The book is loaded with case studies, but I’ll share two better known examples from large companies and one from a microbrand. When Ford wanted to generate excitement for the 2011 Fiesta (a year before it would be commercially available in the U.S.), rather than spend millions on paid media they loaned 100 cars to 100 social media mavens and inspired them to create and share compelling content over a 6-month period. For a relatively modest investment (and none of it spent in advertising) they generated more than 10 million earned media impressions, amassed a list of nearly 100,000 people interested in test drives and generated a staggering 60% level of brand awareness for what is ostensibly a new vehicle. Similarly, Tourism Queensland’s Best Job in the World campaign took a budget that would have barely afforded them a single ad on a single episode of a show like American Idol, and instead created a social media competition that got tens of thousands of content creators buzzing about the program and generated an estimated 5 billion (yes, billion) earned media impressions.
But obviously micromarketing isn’t just for big business. One of the book’s key notions is that anyone can do this. Consider sci-fi novelist J.C. Hutchins. When he couldn’t find a traditional publisher for his book he microchunked it into more than 100 podcast episodes and built an audience more than 100,000 listeners-strong. He then activated the most passionate people in that audience as a street team who helped him spread the word online and in the real world. He ended up getting a publisher for that book and now J.C. is applying the same principles to help Discovery market their program The Colony through social media.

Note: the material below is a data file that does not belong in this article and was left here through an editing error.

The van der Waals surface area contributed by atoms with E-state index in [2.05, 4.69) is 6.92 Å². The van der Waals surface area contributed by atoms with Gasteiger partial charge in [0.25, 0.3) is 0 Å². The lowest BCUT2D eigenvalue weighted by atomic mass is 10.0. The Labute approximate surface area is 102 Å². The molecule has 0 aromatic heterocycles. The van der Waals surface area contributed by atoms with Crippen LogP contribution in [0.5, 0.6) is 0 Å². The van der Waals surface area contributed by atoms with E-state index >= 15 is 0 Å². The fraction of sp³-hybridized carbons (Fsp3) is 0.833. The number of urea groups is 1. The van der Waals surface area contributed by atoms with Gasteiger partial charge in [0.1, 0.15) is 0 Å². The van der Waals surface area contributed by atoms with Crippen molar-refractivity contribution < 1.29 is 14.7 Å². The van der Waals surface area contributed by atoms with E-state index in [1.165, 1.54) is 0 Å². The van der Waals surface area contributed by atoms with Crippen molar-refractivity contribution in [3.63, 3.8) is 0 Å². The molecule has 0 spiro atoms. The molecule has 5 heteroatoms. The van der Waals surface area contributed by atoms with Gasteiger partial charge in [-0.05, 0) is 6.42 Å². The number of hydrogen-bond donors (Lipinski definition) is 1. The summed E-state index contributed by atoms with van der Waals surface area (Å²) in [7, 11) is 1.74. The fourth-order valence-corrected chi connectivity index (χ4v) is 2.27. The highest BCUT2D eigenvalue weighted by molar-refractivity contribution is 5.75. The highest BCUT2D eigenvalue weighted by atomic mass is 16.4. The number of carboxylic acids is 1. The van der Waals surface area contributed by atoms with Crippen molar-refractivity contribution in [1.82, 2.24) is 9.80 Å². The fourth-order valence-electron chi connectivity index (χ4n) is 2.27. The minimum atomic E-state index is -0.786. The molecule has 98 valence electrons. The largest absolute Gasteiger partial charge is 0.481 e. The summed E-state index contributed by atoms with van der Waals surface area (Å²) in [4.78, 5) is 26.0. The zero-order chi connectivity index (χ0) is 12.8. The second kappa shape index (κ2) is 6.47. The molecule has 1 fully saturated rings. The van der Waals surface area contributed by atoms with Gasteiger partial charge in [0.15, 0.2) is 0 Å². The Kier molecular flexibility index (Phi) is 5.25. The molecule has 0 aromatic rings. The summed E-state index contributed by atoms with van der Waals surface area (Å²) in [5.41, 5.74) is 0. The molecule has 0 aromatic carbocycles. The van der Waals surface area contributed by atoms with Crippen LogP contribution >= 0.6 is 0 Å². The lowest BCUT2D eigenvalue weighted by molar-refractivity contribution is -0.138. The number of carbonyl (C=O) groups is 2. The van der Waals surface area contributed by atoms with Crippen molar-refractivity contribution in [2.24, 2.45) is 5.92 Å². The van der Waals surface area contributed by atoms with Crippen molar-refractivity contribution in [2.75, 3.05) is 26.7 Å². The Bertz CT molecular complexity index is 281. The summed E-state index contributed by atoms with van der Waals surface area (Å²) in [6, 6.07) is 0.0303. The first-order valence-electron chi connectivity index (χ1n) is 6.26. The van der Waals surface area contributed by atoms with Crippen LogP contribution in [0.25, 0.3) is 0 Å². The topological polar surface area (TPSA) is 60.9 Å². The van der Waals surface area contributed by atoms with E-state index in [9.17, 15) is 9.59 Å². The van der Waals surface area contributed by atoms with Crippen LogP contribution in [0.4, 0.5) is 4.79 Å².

If I’m being totally honest, I don’t give much thought to my personal brand. I think I’ve always applied the Marty Neumeier notion that a brand isn’t what you say it is; it’s what they (meaning the people on the receiving end) say it is.
That said, I have to say that I’ve always applied the kinds of principles I lay out in microMARKETING to find an audience, build my community and give them enough ammo to decide what my “brand” means to them. Content creation is vital — so I blog, tweet, share photos, upload the occasional video; I wrote the book – because it allows me to share my ideas and express my unique points of view. Community building is essential as well – something I do on Facebook and Twitter, for the most part, but also in person at events – because it allows be to forge strong relationships with other people that might share my points of view (or if not share them, be able to challenge them intelligently and help me get smarter).
Greg Verdino is vice president of strategy and solutions at Powered, a full service social media agency. Greg is the author of MicroMarketing: Get Big Results by Thinking and Acting Small (McGraw Hill). He joined Powered through its acquisition of crayon, the strategic consultancy in which he was a principal and at which he served as chief strategist. Previously, he held leadership roles at a number of advertising, marketing, digital media and technology companies including Digitas, ROO.tv, Akamai Technologies, Arbitron and Blau Marketing Technologies. Over the course of his 20 year career he has helped clients like American Airlines, American Express, BIC, Coca-Cola, Ford, General Motors, Panasonic and many others evolve their marketing strategies to take advantage of disruptive changes in media, technology and consumer culture. Verdino writes a popular and influential marketing blog (www.gregverdino.com), is a frequent conference speaker, and has been profiled in and quoted by a wide variety of news and business media including BusinessWeek, the New York Times, and the Wall Street Journal.